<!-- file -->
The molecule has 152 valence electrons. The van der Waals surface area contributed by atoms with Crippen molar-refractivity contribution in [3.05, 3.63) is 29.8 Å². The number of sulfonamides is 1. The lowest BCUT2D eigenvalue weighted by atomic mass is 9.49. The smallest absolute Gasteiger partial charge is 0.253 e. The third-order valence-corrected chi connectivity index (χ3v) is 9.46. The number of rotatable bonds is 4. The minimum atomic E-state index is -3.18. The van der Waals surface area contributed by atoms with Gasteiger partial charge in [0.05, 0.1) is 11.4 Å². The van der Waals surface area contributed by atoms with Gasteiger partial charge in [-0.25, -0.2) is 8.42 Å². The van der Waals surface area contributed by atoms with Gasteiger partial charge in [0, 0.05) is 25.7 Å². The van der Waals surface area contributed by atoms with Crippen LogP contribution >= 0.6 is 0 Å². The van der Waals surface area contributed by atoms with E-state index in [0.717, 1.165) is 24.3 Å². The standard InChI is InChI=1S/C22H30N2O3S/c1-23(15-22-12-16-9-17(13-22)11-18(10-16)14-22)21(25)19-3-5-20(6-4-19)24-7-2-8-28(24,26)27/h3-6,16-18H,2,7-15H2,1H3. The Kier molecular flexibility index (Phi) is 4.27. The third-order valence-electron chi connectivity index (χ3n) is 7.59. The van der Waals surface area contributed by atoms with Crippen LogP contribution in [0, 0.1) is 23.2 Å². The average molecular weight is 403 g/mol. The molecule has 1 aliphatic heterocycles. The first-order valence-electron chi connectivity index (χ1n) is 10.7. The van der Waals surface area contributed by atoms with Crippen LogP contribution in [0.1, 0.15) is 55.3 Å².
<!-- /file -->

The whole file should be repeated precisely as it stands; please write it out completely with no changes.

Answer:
The molecule has 152 valence electrons. The van der Waals surface area contributed by atoms with Crippen molar-refractivity contribution in [3.05, 3.63) is 29.8 Å². The number of sulfonamides is 1. The lowest BCUT2D eigenvalue weighted by atomic mass is 9.49. The smallest absolute Gasteiger partial charge is 0.253 e. The third-order valence-corrected chi connectivity index (χ3v) is 9.46. The number of rotatable bonds is 4. The minimum atomic E-state index is -3.18. The van der Waals surface area contributed by atoms with Gasteiger partial charge in [0.05, 0.1) is 11.4 Å². The van der Waals surface area contributed by atoms with Gasteiger partial charge in [-0.25, -0.2) is 8.42 Å². The van der Waals surface area contributed by atoms with Gasteiger partial charge in [0, 0.05) is 25.7 Å². The van der Waals surface area contributed by atoms with Crippen LogP contribution >= 0.6 is 0 Å². The van der Waals surface area contributed by atoms with E-state index in [0.717, 1.165) is 24.3 Å². The standard InChI is InChI=1S/C22H30N2O3S/c1-23(15-22-12-16-9-17(13-22)11-18(10-16)14-22)21(25)19-3-5-20(6-4-19)24-7-2-8-28(24,26)27/h3-6,16-18H,2,7-15H2,1H3. The Kier molecular flexibility index (Phi) is 4.27. The third-order valence-electron chi connectivity index (χ3n) is 7.59. The van der Waals surface area contributed by atoms with Crippen LogP contribution in [0, 0.1) is 23.2 Å². The average molecular weight is 403 g/mol. The molecule has 1 aliphatic heterocycles. The first-order valence-electron chi connectivity index (χ1n) is 10.7. The van der Waals surface area contributed by atoms with Crippen LogP contribution in [0.1, 0.15) is 55.3 Å².